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Habits only work if you do

August 23, 2016

By Kathie M. Rotz, CPTM, Director of Corporate Learning

A habit is a recurrent, often unconscious, pattern of behavior that is acquired through frequent repetition. A habit is a powerful force within us.

There are daily tasks that I know I should do, but if I have not positioned the task into my daily habit system then it just does not get done some days. For example, exercise, reading, bedtime and brushing my teeth are all daily habits for me. (Rest assured: brushing my teeth is in my morning and evening routine and is never missed!) However, if I do not get out of bed and go on a walk right away, then I get busy in my day and the walk never happens. If I do not stop my evening chores by 9:20 p.m., then I do not have time to read 10 pages of a self-improvement book and make my 10 p.m. bedtime. If I am not in bed by 10 p.m. to get seven hours of sleep, then I am grumpy and unproductive the next day. It is not worth it to mess with my habits! It is so worth it to focus on creating new, productive habits.

In previous blogs we have shared keyboard shortcuts. These shortcuts have proven to save you over 15 minutes per day. If you read these articles have you started using new shortcuts? Have you seen more productivity in your work?

Many people do not use new shortcuts even after attending a training class because they fail to make the shortcuts a habit. Remember, a habit is an unconscious pattern of behavior that is acquired through frequent repetition. You currently use your computer and mouse because you created a habit long ago.

Here are some ideas to break your old habits and create a new habit:
1. Unplug your mouse and put it in a drawer (or tape a piece of paper over the laptop trackpad). Now you have to figure out the keyboard.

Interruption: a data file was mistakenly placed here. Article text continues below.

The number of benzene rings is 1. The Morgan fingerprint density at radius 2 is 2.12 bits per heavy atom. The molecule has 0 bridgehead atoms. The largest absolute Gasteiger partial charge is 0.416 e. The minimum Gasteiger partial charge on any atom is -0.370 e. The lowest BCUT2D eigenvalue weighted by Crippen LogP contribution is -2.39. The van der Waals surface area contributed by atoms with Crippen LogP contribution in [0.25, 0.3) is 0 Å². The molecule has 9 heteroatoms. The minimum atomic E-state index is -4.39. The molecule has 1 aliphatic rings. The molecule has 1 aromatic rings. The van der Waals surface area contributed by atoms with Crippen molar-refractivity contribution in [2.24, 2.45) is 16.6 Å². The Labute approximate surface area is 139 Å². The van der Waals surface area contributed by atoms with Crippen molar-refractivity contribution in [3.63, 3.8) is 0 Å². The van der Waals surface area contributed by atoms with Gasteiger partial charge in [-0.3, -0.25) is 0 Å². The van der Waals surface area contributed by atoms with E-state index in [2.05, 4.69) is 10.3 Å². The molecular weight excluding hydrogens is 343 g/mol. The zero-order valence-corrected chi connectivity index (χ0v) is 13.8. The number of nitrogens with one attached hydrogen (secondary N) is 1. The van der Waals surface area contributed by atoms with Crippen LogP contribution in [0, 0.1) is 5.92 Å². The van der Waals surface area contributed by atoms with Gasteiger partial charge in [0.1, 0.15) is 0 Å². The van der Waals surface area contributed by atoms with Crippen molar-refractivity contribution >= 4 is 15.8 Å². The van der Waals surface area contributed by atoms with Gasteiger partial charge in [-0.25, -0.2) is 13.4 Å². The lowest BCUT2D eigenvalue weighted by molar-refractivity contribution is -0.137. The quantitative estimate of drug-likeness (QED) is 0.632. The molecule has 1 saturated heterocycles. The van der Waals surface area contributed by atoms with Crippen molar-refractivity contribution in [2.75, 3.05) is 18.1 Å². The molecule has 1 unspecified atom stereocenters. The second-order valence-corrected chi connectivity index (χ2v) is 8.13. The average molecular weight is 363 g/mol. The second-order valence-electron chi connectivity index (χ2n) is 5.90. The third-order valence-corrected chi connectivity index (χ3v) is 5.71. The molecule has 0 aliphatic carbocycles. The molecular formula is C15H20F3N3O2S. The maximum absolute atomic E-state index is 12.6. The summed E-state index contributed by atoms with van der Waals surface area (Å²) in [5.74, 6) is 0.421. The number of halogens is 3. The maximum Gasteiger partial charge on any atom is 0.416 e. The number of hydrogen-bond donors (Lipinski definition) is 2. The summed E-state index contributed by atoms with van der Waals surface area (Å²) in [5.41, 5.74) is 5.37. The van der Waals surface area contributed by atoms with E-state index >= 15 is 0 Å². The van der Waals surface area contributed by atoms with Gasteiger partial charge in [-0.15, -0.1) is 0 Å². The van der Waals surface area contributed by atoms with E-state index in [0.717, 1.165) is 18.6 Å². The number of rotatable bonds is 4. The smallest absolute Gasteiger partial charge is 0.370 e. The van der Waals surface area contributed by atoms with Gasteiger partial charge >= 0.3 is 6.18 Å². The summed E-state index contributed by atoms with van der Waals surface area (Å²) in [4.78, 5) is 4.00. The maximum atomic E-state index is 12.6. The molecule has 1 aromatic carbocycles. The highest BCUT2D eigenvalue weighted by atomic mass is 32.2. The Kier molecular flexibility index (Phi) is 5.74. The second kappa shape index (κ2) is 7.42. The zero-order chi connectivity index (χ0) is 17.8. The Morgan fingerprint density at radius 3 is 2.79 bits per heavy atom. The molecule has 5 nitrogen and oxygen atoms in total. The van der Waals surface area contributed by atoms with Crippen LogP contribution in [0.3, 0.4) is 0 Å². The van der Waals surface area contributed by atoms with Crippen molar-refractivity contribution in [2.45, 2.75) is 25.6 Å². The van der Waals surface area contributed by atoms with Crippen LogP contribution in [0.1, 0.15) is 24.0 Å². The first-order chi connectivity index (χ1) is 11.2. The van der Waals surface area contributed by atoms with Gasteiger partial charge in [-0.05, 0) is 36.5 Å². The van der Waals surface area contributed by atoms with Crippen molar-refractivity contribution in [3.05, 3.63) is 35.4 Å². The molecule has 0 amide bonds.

2. Choose three shortcuts that you want to master. Make a post-it note of each shortcut, and put the notes on your desk in front of you. Every morning, after your break or when you return from lunch, do each shortcut five times. Then move the post-it notes to a new location on your desk or monitor. (By moving the post-it note your brain won’t get used to seeing it in the same spot and eventually ignoring it.)
3. Create a “Do Shortcuts” appointment in your calendar three different times a day for two months. Research now says it takes 60 days to master a habit, 30 days to break the old habit and 30 days to create a new habit. Keep these appointments with yourself, and do the shortcuts five times each.
4. Fill a bowl with your favorite treat (e.g. chocolate). You are only allowed to take a treat from the bowl when you use a shortcut successfully.

Do these ideas sound a little extreme? Well, desperate times call for desperate measures! Your brain is smart. When it is in auto-drive, it does not always remember to focus on the changes. It just does what it knows to do. You need to make yourself change, otherwise you will continue down the same old path.

To begin a new shortcut habit, after reading this article, press Alt + F4 on your keyboard. Those keys will close this window and allow you to quickly begin working on your next project.

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